A robots.txt file provides useful and vital information for search engine spiders that crawl the web and web pages, which is important at a tactical level of search engine optimization in Sri Lanka. Before these bots access the pages of a specific site, they check if the web page has a robots.txt file. Pages with robots.txt files makes web crawling more straightforward and efficient as these files will keep the bots from accessing certain web pages that should not be indexed by search engines.

The use of robots.txt file in web pages is a best practice that should not be overlooked during web development in Sri Lanka, even if it’s for the simple reason that some metrics programs will interpret the 404 response to the request for a missing robots.txt file as an error, which would, in turn result in invalid performance reporting. But the question is: what goes in that robots.txt file?

Both robots.txt and robots meta tags rely on cooperation from the robots and are necessarily not guaranteed to work for every bot. But if you require sturdier protection for unethical bots and other such agents, it becomes very important to use alternate methods like password protection. A common mistake is when webmasters unsuspectingly place sensitive URLs like administrative areas in robots.txt. This can be a grievous step because robots.txt is one of the first points of call for hackers where they use it to see the possible gaps to break into.

Robots.txt works well for:

  • Avoiding the indexation of duplicate content on a website, like print versions of html pages.
  • Auto-discovery of XML Sitemaps
  • Preventing crawlers from non-public parts of a website
  • Preventing search engines from attempting to index scripts, utilities and other such types of code.

To be safe from risks, the robots.txt file needs to be in the root of the domain and they must be named as ‘robots.txt’ in lowercase. A robots.txt file located in a subdirectory isn’t sustainable because bots only check for this file in the root of a domain.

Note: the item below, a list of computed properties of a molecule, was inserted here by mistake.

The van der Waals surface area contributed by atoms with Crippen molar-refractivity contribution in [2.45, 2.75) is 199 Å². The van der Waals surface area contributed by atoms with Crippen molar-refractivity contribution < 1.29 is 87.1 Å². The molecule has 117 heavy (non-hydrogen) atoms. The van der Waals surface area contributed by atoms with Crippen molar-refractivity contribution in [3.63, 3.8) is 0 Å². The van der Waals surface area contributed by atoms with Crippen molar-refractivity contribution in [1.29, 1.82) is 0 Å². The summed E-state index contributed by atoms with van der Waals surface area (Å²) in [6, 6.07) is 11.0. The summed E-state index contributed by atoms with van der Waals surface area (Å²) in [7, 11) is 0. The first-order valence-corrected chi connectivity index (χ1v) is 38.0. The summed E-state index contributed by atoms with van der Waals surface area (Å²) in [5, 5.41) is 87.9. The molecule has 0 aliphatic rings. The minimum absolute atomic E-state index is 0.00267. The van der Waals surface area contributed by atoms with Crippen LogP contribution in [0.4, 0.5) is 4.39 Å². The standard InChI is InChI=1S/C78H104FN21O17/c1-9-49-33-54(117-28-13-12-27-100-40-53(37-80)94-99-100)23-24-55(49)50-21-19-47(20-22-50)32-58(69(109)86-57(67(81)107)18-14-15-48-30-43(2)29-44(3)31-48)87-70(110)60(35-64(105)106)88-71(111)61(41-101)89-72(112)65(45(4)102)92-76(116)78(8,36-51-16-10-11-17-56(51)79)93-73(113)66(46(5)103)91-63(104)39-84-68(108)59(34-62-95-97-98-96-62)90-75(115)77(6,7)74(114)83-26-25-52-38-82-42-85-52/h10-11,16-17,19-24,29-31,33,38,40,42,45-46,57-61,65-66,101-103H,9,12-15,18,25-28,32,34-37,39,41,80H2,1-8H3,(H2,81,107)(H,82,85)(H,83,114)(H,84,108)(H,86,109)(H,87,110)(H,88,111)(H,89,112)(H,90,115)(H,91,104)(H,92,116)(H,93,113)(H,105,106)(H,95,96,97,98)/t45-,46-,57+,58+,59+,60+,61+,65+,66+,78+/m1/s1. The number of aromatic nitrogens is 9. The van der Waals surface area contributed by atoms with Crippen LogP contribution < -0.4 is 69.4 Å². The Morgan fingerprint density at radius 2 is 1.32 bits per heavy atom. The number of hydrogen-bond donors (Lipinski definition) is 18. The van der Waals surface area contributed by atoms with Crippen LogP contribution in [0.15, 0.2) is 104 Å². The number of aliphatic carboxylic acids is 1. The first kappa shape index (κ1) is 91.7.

Common problems with robots.txt

Pages that are blocked by using robots.txt disallows may still be in Google’s index and show up in search results – particularly if other sites link back to them. While a high ranking is not likely since Google can’t ‘see’ the page content, it has hasn’t much to go on further other than the anchor text of internal and inbound links and the URL (and the ODP title and description if in ODP/DMOZ).

Subsequently, the URL of a page and possibly other publicly available information can show up in search results. On the other hand, no content from your pages will be crawled, indexed or displayed. To completely prevent a page from being added to a search engine’s index even if other sites link to it is to use a ‘noindex’ robots meta tag and to make sure that the page is not disallowed in robots.txt. This way, when spiders crawl the page, it will recognize the noindex’ meta tag and drop the URL from the index.

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